Mandi Graham is the executive director of Engage Sport North, an organization that promotes physical literacy across a broad swath of northern B.C. When the COVID-19 pandemic forced everyone to isolate at home, she knew her organization would have to innovate in order to keep people active. She also realized it would be a good time to activate many of the initiatives they had been planning, now that they had a more captive audience.
“When this all began to happen, I reflected on the fact that we needed to do something to pivot our delivery. We had to look at how we service our communities or make drastic changes to our staffing in these uncertain times. I looked at all areas of our business, all the pillars—grassroots, physical literacy, high performance, education—and brought the team together to come up with a solution,” she said.
Engage Sport North was well positioned to make an impact as the organization works as a leader in high performance sport, participation and physical literacy. That leadership role has been further broadened with their participation in the multi-sectoral Physical Literacy for Communities (PL4C) project, so Graham had ongoing working relationships with organizations such as the Northern Health Authority, as well as local school districts and recreation departments. With these partners they were able to scale ideas quickly.
“My team and I discussed some different ideas on how we can support the community and schools, and we came up with a plan. We had a lot of fun with it, using PLAYBuilder to upload all of our curriculum content, and eventually we started making some videos as part of our fitness challenges. We realized we needed something to engage the kids differently than just having an adult on screen, and that’s when we came up with this fun character named Jogger Rob.”
Jogger Rob is a digital avatar of Rob Stiles, the manager of physical literacy for schools. With him as a mascot, Engage Sport North began releasing different movement challenges seven days a week. For Stiles, one of the most important elements of the work was ensuring that the videos were inclusive.
“It was important to me that these videos be available to anyone, and would show how you can adapt them for people of different abilities, so that literally anybody could do it. They could access it through PLAYBuilder, or through social media, and we also had hard copies we gave out to anyone who wanted them,” he said.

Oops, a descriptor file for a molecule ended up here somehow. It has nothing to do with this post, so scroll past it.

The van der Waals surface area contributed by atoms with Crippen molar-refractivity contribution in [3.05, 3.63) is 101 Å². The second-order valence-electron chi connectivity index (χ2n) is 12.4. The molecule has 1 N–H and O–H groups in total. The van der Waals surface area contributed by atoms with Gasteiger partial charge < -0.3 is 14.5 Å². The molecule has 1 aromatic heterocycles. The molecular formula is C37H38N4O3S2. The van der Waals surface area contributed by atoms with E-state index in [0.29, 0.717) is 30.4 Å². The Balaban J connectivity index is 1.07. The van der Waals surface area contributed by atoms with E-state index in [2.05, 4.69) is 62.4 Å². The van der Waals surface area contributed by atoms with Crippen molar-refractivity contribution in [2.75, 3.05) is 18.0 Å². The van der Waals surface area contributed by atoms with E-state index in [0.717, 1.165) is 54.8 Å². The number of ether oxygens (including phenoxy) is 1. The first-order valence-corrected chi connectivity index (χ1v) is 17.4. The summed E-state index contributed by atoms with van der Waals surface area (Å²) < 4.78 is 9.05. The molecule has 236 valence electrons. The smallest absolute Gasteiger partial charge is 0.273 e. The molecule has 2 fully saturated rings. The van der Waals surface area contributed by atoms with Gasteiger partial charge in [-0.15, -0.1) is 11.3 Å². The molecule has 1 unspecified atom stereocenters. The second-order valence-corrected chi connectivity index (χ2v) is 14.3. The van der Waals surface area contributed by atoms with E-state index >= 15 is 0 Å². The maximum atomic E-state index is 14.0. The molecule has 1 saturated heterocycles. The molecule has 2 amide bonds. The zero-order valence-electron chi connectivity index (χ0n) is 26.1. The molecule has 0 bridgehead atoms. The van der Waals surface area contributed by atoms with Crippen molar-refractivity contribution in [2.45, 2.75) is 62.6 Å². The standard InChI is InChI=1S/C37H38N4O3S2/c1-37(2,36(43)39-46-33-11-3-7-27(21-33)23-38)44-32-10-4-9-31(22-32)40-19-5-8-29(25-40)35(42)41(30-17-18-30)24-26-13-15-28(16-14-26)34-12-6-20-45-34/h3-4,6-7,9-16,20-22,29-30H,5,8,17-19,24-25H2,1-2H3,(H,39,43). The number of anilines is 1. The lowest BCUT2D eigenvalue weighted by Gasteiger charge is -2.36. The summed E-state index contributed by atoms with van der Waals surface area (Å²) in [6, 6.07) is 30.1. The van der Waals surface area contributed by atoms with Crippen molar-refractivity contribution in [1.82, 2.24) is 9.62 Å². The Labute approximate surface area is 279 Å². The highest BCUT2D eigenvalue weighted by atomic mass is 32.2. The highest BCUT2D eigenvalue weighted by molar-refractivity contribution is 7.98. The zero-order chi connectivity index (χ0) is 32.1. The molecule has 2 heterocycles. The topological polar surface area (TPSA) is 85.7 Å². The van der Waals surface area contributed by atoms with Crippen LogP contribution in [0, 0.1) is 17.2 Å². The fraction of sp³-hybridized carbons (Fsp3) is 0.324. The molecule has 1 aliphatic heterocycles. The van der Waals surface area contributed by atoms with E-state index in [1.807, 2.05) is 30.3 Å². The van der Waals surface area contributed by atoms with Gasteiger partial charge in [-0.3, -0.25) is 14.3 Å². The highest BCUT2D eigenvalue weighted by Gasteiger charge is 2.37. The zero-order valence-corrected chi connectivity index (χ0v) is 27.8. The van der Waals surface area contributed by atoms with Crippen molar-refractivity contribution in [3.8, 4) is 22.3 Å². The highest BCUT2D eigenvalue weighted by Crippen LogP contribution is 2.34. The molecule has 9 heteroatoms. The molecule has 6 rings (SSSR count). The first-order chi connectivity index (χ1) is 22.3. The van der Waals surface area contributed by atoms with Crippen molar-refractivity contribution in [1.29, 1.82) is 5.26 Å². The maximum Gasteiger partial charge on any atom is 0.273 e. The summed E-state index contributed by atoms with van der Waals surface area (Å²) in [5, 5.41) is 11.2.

Many of the communities covered by Engage Sport North are remote or rural, which was an additional challenge while mobilizing these initiatives, but the team was thrilled by the enthusiastic uptake. Families reported coming together daily to participate, while others became invested in the leaderboards that tally everyone’s progress.
“The communities are responding amazingly well to all of the things we’ve done virtually, especially the online daily movement challenges, and we’ve had synergies across the whole country. We were able to reach the smaller communities, and we’ve been able to quantify that people are getting active all over,” said Graham.
Erica McLean, the community school coordinator for SD57, believes the group activities and playful competition online have brought people together in ways they hadn’t even anticipated. They’re witnessing a social cohesion among participants that they didn’t see pre-pandemic.
“When we sat down in early April and talked about what our intentions were and what we collectively wanted to accomplish, we said we wanted to create opportunities for wellness and connection. That’s exactly what happened with Jogger Rob and our leaderboards. It’s been such a great tool for building community,” said McLean.
Recently the Engage Sport North team enlisted some varsity athletes to participate, increasing their reach. They’ve introduced “Brain Break” videos where they explore movements and activities that will engage different parts of the brain, and the athletes star in them. Some of the partners who have thrown their weight behind them include Northern Health; University of Northern B.C. Research; Northern Adapted Sports; Northern Lights College; and Indigenous Sport, Physical Activity and Recreation Council (I·SPARC).
“We also purchased access to the Sport for Life campus and provided the community with the opportunity to complete courses, subsidized by us. We’ve had a great uptake for that among community members, coaches, parents and educators, who really wanted to increase their knowledge while they have this opportunity,” said Graham.
The pandemic also spurred the creation of a home athletic program for the athletes in school sport programs through Google Classroom. Engage Sport North hosted live work-outs and provided athletics support, including access to psychologists to ease the students through the transition. She believes the infrastructure they’ve put in place will continue to be useful long after the pandemic is over, and will provide a foundation for building into the future.
Sport for Life CEO Richard Way regularly meets with Graham to discuss the numerous synergies between the two organizations, including the PL4C project that Prince George started in 2018. He came away feeling buoyed by the stories of innovation, and with new ideas about how to inspire others.
“We already know that we’re living in a period of uncertainty and innovation, but I honestly couldn’t believe how quickly and effectively Engage Sport North was able to activate new initiatives that will ensure positive health outcomes for people living in northern B.C. We’re all learning from one another,” he said.
“I personally can’t wait to see the extraordinary impact this work has on the community, and to see these sorts of initiatives mobilized across the entire country.”